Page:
Please Wear a Poppy
“Please wear a Poppy”, the lady said
And held one forth, but I shook my head.
Then I stopped to watched to see how she would fare –
Her face was old and lined with care,
But beneath the scars that the years had made
There remained a smile that refused to fade.
A boy came whistling down the street,
Bouncing along on carefree feet.
His smile was full of joy and fun,
“Lady”, he said, “may I have one?”
As she pinned it on I heard him say
“Why do we wear a Poppy today?”
The lady smiled in her wistful way
And answered, ” This is Remembrance Day.
The Poppy there is a symbol for
The gallant men who died in war,
And because they did, you and I are free.
That’s why we wear a Poppy, you see!”
“I had a boy about your size,
With golden hair and big blue eyes.
He loved to play, and jump and shout –
Free as a bird he would race about.
As years went on he learned and grew
And became a man as you will too”.
“He was fine and strong with a boyish smile,
But he seemed with us just a little while.
When war broke out he went away –
I still remember his face that day,
When he smiled at me and said, “Goodbye –
I’ll be back soon, so please don’t cry”.
“But the war went on and he had to stay –
All I could do was wait and pray.
His letters told of the awful fight –
I can still see it in my dreams at night.
With tanks and guns and cruel barbed wire,
And mines and bullets, the bombs and fire”.
“Until at last the war was won,
And that’s why we wear a Poppy, son”.
The small boy turned as if to go
Then said, “Thanks lady, I’m glad to know.
That sure did sound like an awful fight,
But your son – did he come home all right?”
A tear rolled down each faded cheek –
She shook her head but didn’t speak.
I slunk away – head bowed in shame
And if you were with me, you’d have done the same.
For our thanks in giving is oft delayed,
Though our freedom was bought and thousands paid.
And so you see – when a Poppy is worn,
Let us reflect on the burden borne
By all those who gave their very all
When asked to answer their Country’s call.
That we at home in peace may live –
Then wear a Poppy – remember – and give!
By: Unknown Poet
It is a simple decision to make. Remember and give. It is disturbing to note that if you google “selling poppies” you will get numerous returns about citizens being kicked out of establishments for selling poppies. Not only in Canada but in England as well. One headline said: “Blind WW2 Veteran Mugged While Selling Poppies.” These people who are collecting for a veterans fund are being mugged and kicked to the curb! That is just wrong. In Toronto, “Poppy Selling Vet Bounced” — Toronto Sun. this man was 85 and had joined Britian’s Royal Navy when he was 16. “They have some nerve resenting me standing on their property and telling me to get off. I couldn’t believe anyone could be so obnoxious.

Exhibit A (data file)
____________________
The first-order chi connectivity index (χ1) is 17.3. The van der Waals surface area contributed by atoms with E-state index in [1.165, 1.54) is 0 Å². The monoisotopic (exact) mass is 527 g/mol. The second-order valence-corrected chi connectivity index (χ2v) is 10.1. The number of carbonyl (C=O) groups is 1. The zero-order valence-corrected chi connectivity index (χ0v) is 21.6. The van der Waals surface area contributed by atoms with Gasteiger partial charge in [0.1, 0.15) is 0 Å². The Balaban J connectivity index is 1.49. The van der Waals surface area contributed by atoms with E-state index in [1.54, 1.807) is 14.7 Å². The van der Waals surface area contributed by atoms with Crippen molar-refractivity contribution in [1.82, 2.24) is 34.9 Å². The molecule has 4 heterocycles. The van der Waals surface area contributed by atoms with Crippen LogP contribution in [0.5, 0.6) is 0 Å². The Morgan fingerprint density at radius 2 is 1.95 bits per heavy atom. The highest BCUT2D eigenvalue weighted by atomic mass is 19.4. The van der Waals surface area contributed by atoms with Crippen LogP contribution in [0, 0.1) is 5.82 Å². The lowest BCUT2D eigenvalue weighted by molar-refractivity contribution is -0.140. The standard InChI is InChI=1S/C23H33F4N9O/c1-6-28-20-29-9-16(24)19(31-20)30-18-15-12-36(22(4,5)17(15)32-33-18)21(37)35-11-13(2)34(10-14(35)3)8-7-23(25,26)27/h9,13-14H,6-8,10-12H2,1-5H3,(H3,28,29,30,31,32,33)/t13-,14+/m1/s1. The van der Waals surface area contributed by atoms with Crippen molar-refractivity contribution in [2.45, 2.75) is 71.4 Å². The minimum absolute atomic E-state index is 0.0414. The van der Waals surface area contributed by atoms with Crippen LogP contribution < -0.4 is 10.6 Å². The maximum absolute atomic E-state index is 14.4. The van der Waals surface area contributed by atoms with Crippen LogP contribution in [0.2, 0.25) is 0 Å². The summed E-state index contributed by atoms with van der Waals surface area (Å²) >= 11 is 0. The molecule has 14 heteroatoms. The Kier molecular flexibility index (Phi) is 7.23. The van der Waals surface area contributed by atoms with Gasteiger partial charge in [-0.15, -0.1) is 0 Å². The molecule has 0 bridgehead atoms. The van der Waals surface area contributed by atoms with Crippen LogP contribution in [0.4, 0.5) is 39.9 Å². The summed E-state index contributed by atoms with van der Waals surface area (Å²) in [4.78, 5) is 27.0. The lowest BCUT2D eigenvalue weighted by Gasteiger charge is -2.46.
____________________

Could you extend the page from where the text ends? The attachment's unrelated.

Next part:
“We made it possible for him (the security guard) to have a job. He wouldn’t have it if Hitler had won.”
Another report told of Air Cadets being kicked out of a mall in Regina for selling poppies.
“86 year old veteran, Lionel” (the blind man mentioned above) “is a gentleman through and through. He was not angry, but felt only pity for the robber. He said,
” I don’t feel angry. I feel sorry for them because they’ve obviously got something missing. “The British Legion asked me ‘Are you sure you want to carry on collecting?’ But I’ve got will power. I wanted to do it. The money is urgently needed. I remember the teenage soldiers who gave their lives, the people who came back with no legs, no arms, no eyes. I wish I could do more collections.”
Bless that old man, what a wonderful attitude to have, how gracious of him.
“There is no revenge so complete as forgiveness.” — Josh Billings (1818-1815)